The future of artificial intelligence

Grace Robertson, Staff Writer

Artificial intelligence is a technology created to simulate human intelligence while being entirely processed by machines. The term has grown increasingly popular with the rise of facial recognition, AI-generated art and recommendation algorithms.

The University of Texas at Austin recently announced they are to offer a large-scale, low-cost online Master of Science program in artificial intelligence, the first large-scale degree program of its kind.

Tuition is intended to be affordable, at $10,000, and the program is heavily inspired by the Georgia Institute of Technology, the first leading computer science school to start a large-scale, low-cost online master’s degree.

Students will have access to training through the program edX, which prepares students for the career opportunities possible with artificial intelligence, including engineering, research and product management.

As tech giants work to invest billions in the ever-growing field, the establishment of this program is set to further expand the AI workforce in the U.S.

Dr. Yi (Cathy) Liu, a GC computer science professor, explains the reasons for the implementation of the program and how artificial intelligence programs are impactful.

“We see some huge demand, every kind of industry, trying to use A.I. to improve productivity in management, and at the same time, reduce the human costs,” Liu said.

With tech companies laying off their workers in favor of artificial intelligence, other programs worry that their importance may become obsolete.

“Many jobs actually can be replaced by machines because machines can work seven days a week, you know, 24 hours a day, so that’s very difficult to pick humans,” Liu said.

Many corporations prefer AI due to the lower cost and effectiveness in comparison to human resources.

“I think the idea is not too bad,” Liu said. “As a human being, many jobs contain lots of tedious repetition — jobs that can be replaced by a machine — and then, that gives you some spaces for the human to do more, like a creative, human productive, productive job.”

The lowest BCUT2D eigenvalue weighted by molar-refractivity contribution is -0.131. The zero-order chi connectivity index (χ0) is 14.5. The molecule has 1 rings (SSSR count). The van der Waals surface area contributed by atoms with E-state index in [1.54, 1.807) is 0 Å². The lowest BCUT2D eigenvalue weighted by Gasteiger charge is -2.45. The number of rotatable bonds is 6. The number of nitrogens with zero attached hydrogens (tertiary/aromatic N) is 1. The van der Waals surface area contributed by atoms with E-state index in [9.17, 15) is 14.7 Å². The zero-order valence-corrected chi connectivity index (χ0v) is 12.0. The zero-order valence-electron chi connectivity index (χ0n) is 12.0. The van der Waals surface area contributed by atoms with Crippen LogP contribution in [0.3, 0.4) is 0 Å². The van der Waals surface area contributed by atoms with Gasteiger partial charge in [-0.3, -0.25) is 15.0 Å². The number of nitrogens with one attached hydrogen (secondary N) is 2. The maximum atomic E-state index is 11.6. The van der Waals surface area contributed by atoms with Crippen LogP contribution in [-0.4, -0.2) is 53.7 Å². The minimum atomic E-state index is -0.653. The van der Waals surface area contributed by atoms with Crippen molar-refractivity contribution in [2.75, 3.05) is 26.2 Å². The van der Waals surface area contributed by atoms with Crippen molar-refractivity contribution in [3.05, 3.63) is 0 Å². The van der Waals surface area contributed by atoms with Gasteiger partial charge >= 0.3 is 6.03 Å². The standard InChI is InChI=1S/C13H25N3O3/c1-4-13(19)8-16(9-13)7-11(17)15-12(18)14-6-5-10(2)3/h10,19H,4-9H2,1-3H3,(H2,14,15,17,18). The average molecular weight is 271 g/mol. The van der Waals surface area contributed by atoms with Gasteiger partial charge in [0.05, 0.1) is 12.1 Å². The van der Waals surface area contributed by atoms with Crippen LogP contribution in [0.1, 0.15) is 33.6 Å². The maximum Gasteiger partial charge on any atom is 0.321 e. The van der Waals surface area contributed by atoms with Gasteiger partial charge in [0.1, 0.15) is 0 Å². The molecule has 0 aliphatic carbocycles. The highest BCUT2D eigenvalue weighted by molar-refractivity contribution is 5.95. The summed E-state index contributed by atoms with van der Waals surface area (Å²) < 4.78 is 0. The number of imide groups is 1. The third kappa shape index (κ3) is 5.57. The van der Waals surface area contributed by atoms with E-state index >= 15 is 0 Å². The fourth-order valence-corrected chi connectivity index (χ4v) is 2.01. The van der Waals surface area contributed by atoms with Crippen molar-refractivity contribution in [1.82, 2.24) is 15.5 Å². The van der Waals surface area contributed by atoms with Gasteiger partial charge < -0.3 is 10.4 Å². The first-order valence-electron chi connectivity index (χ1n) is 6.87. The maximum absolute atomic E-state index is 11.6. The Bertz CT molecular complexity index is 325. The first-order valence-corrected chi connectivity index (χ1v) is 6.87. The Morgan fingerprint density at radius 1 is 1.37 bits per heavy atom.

Although the job market is likely to be affected, many worry about the other potential harms presented by artificial intelligence.

“The first rule for every machine is not to do things to hurt a human, but as a machine, they try  to implement their goal, so they probably don’t care about others,” Liu said. “We’re trying to teach a machine to be ethical.” 

The influence of AI leads to a shift from general computer science and tech backgrounds once there is a larger breakthrough within the field in the future.

GC students discuss their opinions on the growth and future of artificial intelligence.

“I think there’s some really good parts to it,” said Jasmine Harrison, a junior public health and French major. “I know there’s a K-pop group that’s AI that’s really interesting to look at. It can also be kind of scary because there’s a lot of positions that people have that can be replaced by robots and AI. It’s a little weary.” 

Rachel Kerger, a second-year creative writing MFA student, illustrated how artificial intelligence could affect her career.

“We can distribute books so much better because of artificial intelligence, but I do know that there’s this new idea that artificial intelligence is going to start crafting its own stories,” Kerger said. “I think it’s kind of a double edged sword.”